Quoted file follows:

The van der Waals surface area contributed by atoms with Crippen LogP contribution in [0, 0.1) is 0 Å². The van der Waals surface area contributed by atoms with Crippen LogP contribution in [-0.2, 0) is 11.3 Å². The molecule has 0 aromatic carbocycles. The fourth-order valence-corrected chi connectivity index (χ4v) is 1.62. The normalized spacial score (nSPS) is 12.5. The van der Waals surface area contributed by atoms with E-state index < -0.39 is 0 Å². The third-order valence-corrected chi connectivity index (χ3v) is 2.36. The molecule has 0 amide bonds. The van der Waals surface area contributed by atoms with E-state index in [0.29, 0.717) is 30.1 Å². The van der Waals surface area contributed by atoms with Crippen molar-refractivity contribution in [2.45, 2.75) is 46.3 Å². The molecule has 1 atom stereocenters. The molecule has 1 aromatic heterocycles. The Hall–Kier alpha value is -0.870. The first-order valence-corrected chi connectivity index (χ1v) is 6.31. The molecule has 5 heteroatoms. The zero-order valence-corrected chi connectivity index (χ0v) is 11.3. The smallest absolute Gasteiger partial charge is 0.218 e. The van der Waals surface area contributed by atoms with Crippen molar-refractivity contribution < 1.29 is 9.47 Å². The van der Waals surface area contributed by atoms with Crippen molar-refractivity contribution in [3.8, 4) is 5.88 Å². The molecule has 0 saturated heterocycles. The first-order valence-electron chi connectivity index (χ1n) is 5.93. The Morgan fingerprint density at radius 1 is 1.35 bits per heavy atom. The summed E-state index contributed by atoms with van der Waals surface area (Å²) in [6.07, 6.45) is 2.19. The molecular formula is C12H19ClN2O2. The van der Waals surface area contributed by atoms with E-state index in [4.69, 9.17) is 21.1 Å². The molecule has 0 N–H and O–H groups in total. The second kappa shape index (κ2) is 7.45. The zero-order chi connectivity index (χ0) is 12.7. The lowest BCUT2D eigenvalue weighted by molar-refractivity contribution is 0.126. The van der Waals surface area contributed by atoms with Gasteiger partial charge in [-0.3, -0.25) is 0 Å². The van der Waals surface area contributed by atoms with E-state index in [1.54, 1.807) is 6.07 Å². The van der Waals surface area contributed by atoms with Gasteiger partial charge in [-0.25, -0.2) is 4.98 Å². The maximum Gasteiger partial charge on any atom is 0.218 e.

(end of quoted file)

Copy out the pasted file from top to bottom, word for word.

The van der Waals surface area contributed by atoms with Crippen LogP contribution in [0, 0.1) is 0 Å². The van der Waals surface area contributed by atoms with Crippen LogP contribution in [-0.2, 0) is 11.3 Å². The molecule has 0 aromatic carbocycles. The fourth-order valence-corrected chi connectivity index (χ4v) is 1.62. The normalized spacial score (nSPS) is 12.5. The van der Waals surface area contributed by atoms with E-state index < -0.39 is 0 Å². The third-order valence-corrected chi connectivity index (χ3v) is 2.36. The molecule has 0 amide bonds. The van der Waals surface area contributed by atoms with E-state index in [0.29, 0.717) is 30.1 Å². The van der Waals surface area contributed by atoms with Crippen molar-refractivity contribution in [2.45, 2.75) is 46.3 Å². The molecule has 1 atom stereocenters. The molecule has 1 aromatic heterocycles. The Hall–Kier alpha value is -0.870. The first-order valence-corrected chi connectivity index (χ1v) is 6.31. The molecule has 5 heteroatoms. The zero-order valence-corrected chi connectivity index (χ0v) is 11.3. The smallest absolute Gasteiger partial charge is 0.218 e. The van der Waals surface area contributed by atoms with Crippen molar-refractivity contribution < 1.29 is 9.47 Å². The van der Waals surface area contributed by atoms with Crippen molar-refractivity contribution in [3.8, 4) is 5.88 Å². The molecule has 0 saturated heterocycles. The first-order valence-electron chi connectivity index (χ1n) is 5.93. The Morgan fingerprint density at radius 1 is 1.35 bits per heavy atom. The summed E-state index contributed by atoms with van der Waals surface area (Å²) in [6.07, 6.45) is 2.19. The molecular formula is C12H19ClN2O2. The van der Waals surface area contributed by atoms with E-state index in [4.69, 9.17) is 21.1 Å². The molecule has 0 N–H and O–H groups in total. The second kappa shape index (κ2) is 7.45. The zero-order chi connectivity index (χ0) is 12.7. The lowest BCUT2D eigenvalue weighted by molar-refractivity contribution is 0.126. The van der Waals surface area contributed by atoms with Gasteiger partial charge in [-0.3, -0.25) is 0 Å². The van der Waals surface area contributed by atoms with E-state index in [1.54, 1.807) is 6.07 Å². The van der Waals surface area contributed by atoms with Gasteiger partial charge in [-0.25, -0.2) is 4.98 Å². The maximum Gasteiger partial charge on any atom is 0.218 e.